There have been many excellent new books that have looked at the emerging science of positive psychology and happiness. As a graduate of Martin Seligman and Ben Dean’s Authentic Happiness Coaching Program, I have been following the happiness research closely. A new book by a former President of Harvard University, Derek Bok, offers a common sense look at the factors that interfere with personal happiness.
I won’t go into a detailed review of the book because you can get that elsewhere. In this very practical and well-researched book, Bok has identified three key happiness contaminating factors that fit with my clinical experience as a family therapist, coach, and community builder over the past two decades. They are chronic pain, mental illness, and sleep deprivation. Folks that suffer from one or all of these things have their ability to experience happiness compromised. It stands to reason that the more severe the pain, mental illness, or sleep deprivation, the more severe the unhappiness, or at least the ability to experience happiness.
Much of the work I have done over the past two decades has been directed at ameliorating the cultural conditions that lead to depression and anxiety, the most common forms of mental illness. In my opinion, sleep deprivation and pain are quite often connected to depression and anxiety.
Depressogenesis explores the environmental/cultural factors that lead to depression. My belief is that we live in a toxic culture that causes depression (and sleep deprivation and chronic pain) and that we are barking up the wrong tree by looking for tertiary solutions instead of attempting to change the culture to make it less depressogenic – more amenable to creating happiness. Thus, my book in process, Discovering Possibility, that addresses this issue in a systemic way.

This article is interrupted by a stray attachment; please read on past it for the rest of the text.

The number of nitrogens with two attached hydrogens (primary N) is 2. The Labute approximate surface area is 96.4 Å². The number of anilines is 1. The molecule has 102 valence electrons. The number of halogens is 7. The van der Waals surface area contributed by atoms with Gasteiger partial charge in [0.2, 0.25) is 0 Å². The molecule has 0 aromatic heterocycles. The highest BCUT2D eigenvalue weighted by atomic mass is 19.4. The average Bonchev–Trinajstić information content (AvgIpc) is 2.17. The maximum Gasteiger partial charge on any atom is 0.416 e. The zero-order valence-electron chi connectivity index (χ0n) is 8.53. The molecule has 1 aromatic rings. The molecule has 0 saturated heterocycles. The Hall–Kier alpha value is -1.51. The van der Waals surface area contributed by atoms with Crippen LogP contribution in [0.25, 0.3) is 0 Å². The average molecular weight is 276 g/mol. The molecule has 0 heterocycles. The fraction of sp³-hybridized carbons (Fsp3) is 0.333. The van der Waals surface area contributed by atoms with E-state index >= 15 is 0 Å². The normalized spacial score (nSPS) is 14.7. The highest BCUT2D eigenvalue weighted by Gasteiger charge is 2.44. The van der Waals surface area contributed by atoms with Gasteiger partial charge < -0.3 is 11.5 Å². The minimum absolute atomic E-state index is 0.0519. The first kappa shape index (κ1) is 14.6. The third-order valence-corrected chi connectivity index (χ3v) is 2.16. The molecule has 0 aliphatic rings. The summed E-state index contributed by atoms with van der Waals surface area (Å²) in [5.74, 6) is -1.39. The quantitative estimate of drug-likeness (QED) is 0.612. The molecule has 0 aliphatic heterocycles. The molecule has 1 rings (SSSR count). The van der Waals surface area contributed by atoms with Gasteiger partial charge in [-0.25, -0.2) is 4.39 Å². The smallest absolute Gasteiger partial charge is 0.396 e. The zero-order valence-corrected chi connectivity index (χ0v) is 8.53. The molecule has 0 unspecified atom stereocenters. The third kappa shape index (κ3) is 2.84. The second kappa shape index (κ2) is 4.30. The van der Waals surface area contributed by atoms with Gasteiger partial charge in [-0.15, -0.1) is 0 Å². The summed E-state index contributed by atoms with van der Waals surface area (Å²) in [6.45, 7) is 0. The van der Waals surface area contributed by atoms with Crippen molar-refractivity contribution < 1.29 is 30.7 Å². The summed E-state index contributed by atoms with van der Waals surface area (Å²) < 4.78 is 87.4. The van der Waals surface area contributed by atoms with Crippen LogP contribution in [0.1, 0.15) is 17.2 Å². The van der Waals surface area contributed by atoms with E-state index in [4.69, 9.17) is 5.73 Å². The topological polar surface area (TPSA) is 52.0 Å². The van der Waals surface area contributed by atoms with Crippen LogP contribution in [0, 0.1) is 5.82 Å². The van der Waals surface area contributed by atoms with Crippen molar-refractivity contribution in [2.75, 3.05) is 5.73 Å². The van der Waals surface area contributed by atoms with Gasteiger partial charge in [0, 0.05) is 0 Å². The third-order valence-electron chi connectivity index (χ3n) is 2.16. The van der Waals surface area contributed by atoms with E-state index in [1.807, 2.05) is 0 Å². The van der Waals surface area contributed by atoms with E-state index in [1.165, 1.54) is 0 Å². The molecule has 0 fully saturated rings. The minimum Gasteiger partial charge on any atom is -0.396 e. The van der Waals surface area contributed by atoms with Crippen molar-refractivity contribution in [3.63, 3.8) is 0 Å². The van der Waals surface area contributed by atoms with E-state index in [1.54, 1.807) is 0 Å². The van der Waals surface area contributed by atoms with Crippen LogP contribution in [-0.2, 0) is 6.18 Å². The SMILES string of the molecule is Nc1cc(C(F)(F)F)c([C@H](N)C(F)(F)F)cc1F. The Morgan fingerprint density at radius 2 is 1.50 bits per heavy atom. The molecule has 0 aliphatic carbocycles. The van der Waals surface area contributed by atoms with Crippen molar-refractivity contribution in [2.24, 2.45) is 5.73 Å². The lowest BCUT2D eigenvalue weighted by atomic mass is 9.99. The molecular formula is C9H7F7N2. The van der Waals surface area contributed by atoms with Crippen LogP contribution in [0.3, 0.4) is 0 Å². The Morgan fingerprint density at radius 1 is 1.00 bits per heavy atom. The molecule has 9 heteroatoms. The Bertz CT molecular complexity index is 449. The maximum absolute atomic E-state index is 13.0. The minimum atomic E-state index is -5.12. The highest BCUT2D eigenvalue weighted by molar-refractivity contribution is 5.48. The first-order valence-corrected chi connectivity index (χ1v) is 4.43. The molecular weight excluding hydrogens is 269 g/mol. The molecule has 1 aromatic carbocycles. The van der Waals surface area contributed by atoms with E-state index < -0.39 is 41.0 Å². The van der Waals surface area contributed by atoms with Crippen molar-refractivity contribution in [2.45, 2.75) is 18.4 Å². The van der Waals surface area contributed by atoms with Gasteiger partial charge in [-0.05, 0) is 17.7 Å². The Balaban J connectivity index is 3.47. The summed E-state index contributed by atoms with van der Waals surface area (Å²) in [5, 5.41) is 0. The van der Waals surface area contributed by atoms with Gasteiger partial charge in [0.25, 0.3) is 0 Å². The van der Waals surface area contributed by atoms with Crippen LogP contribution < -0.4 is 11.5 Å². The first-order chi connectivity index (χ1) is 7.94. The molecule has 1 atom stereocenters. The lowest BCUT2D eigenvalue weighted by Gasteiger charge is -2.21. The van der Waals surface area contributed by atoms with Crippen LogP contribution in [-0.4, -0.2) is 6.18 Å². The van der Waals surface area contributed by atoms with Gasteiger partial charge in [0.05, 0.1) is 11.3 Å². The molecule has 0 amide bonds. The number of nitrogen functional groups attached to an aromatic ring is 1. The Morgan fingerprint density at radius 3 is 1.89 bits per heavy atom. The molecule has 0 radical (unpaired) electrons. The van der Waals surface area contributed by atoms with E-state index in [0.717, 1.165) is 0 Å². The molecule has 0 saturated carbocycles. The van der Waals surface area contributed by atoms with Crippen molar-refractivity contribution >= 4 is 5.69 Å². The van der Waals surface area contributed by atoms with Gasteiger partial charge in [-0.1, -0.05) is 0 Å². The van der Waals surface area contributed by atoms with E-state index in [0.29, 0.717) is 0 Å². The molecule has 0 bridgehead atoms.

My advice to readers is that you must adopt a counter-cultural stance if you want to find more happiness for yourself. Yes, it is prudent to adopt all of the self-help recommendations you hear about that can help you deal with pain, mental illness, and sleep deprivation, and I will not review them here. Certainly, there are times when it is critical that you seek professional mental health treatment. But in my opinion, the best thing you can do to find more happiness is to design an intentional, counter-cultural, individual happiness plan, and utilize anchors in your life to help you stay true to your new convictions. And join the growing ranks of citizens who are part of the American restoration movement so that you can also be an empowered change agent for a healthier community.